After an editor at Random House saw a Redmond performance and slide lecture, Layne signed a contract to write When the Drummers Were Women, which was published in 1997. The seeds for that book were planted when Layne helped organize a collection of images of frame drummers that Velez had collected. “I noticed that they were almost all women,” she said. “This started me on the path to figure out why at one time most of the drummers were women and why they are not today.” She began researching the ancient playing styles and history of the frame drum in religious and cultural rituals, which ultimately led to the book.
Meanwhile, Remo, Inc. created a Layne Redmond Signature Series of frame drums, and Interworld Music invited Layne to make an instructional video. First released as Ritual Drumming, the video was renamed Rhythmic Wisdom when it was released on DVD.
Redmond was recognized as one of the most exciting performers on the frame drum and was featured in many music festivals, including the Touch Festival in Berlin, Seattle Bumbershoot Festival, the Institute for Contemporary Art in London, Tambores do Mundo in San Luis, Brazil, and as a soloist at the 1995 World Wide Percussion Festival in Brazil.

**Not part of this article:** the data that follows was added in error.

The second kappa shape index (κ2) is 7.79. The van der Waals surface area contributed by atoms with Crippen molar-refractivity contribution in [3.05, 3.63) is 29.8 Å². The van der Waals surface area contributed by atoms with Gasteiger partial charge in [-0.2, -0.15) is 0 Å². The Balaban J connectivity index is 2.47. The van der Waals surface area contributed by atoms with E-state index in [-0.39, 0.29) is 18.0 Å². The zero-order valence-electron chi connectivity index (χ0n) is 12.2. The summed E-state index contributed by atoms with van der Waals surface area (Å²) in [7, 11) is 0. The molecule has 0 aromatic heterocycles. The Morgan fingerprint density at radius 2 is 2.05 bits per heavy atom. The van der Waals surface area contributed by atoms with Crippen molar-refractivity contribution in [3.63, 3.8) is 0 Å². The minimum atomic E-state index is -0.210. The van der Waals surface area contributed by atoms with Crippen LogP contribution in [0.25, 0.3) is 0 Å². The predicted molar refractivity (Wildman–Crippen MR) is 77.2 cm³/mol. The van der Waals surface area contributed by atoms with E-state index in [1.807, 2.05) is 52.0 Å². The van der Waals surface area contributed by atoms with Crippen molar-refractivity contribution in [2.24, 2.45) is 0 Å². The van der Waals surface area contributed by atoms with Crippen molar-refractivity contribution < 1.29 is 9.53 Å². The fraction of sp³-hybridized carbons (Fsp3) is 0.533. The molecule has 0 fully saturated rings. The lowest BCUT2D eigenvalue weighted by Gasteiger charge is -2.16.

Beginning in 1995, drummer Tommy Brunjes (aka Tommy Be) became Layne’s collaborator on several CDs including Trance Union, Chanting the Chakras, Chakra Breathing Meditation, Invoking the Muse, and Heart Chakra.
Redmond won numerous awards, including Drum! magazine’s 2002 Percussionist of the Year, Percussion Album of the Year: Trance Union, and Percussion Video of the Year: Rhythmic Wisdom. In Drum! magazine’s 2005 Reader’s poll she won Best Percussion Recording: Invoking the Muse. The February 2000 issue of Drum! listed Layne as one of the “53 Heavyweight Drummers Who Made a Difference in the ’90s.” She was the only woman on the list.
In 2004, Layne authored the book Chakra Meditation for Sounds True. In 2006, she volunteered to teach percussion at UFBA, the university in Salvador, Brazil, and Escola Pracatum, Carlinhos Brown’s music school in Candeal. She and Rosangela Silvestre produced a CD of traditional candomblé songs and shot footage of six orixás, the gods and goddesses of Afro Brazilian legacy, which led to Layne’s interest in making music videos and short films. Redmond also met Tadeu Mascarenhas, a young musician and engineer who became a collaborator on her next four projects: Flowers of Fire, Wave of Bliss, Invoking Aphrodite, and Hymns From the Hive.